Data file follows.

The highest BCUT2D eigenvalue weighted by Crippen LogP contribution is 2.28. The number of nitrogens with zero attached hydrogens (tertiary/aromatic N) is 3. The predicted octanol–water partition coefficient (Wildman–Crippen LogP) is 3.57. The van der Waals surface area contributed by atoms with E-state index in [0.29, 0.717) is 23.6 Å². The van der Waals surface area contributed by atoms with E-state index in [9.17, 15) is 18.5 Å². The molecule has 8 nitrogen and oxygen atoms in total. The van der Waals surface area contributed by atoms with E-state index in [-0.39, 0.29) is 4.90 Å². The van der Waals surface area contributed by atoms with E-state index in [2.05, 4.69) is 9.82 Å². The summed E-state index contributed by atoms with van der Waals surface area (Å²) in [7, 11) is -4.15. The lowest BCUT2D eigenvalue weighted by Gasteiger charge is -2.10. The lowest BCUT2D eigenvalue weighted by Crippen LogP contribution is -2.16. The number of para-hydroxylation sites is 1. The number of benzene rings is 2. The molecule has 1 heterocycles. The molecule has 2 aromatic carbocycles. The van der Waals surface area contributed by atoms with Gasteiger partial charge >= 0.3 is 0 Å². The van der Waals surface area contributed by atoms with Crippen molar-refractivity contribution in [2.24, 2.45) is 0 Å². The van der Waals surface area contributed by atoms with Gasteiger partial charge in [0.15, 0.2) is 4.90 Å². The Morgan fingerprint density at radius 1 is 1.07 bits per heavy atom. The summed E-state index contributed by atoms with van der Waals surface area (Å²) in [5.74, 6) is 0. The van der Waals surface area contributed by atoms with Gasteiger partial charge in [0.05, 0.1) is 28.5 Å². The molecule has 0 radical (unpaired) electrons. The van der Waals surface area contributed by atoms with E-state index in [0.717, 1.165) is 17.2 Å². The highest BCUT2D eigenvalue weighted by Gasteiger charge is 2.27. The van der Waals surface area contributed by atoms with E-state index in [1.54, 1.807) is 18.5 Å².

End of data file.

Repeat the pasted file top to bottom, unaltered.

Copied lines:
The highest BCUT2D eigenvalue weighted by Crippen LogP contribution is 2.28. The number of nitrogens with zero attached hydrogens (tertiary/aromatic N) is 3. The predicted octanol–water partition coefficient (Wildman–Crippen LogP) is 3.57. The van der Waals surface area contributed by atoms with E-state index in [0.29, 0.717) is 23.6 Å². The van der Waals surface area contributed by atoms with E-state index in [9.17, 15) is 18.5 Å². The molecule has 8 nitrogen and oxygen atoms in total. The van der Waals surface area contributed by atoms with E-state index in [-0.39, 0.29) is 4.90 Å². The van der Waals surface area contributed by atoms with E-state index in [2.05, 4.69) is 9.82 Å². The summed E-state index contributed by atoms with van der Waals surface area (Å²) in [7, 11) is -4.15. The lowest BCUT2D eigenvalue weighted by Gasteiger charge is -2.10. The lowest BCUT2D eigenvalue weighted by Crippen LogP contribution is -2.16. The number of para-hydroxylation sites is 1. The number of benzene rings is 2. The molecule has 1 heterocycles. The molecule has 2 aromatic carbocycles. The van der Waals surface area contributed by atoms with Gasteiger partial charge >= 0.3 is 0 Å². The van der Waals surface area contributed by atoms with Crippen molar-refractivity contribution in [2.24, 2.45) is 0 Å². The van der Waals surface area contributed by atoms with Gasteiger partial charge in [0.15, 0.2) is 4.90 Å². The Morgan fingerprint density at radius 1 is 1.07 bits per heavy atom. The summed E-state index contributed by atoms with van der Waals surface area (Å²) in [5.74, 6) is 0. The van der Waals surface area contributed by atoms with Gasteiger partial charge in [0.05, 0.1) is 28.5 Å². The molecule has 0 radical (unpaired) electrons. The van der Waals surface area contributed by atoms with E-state index in [0.717, 1.165) is 17.2 Å². The highest BCUT2D eigenvalue weighted by Gasteiger charge is 2.27. The van der Waals surface area contributed by atoms with E-state index in [1.54, 1.807) is 18.5 Å².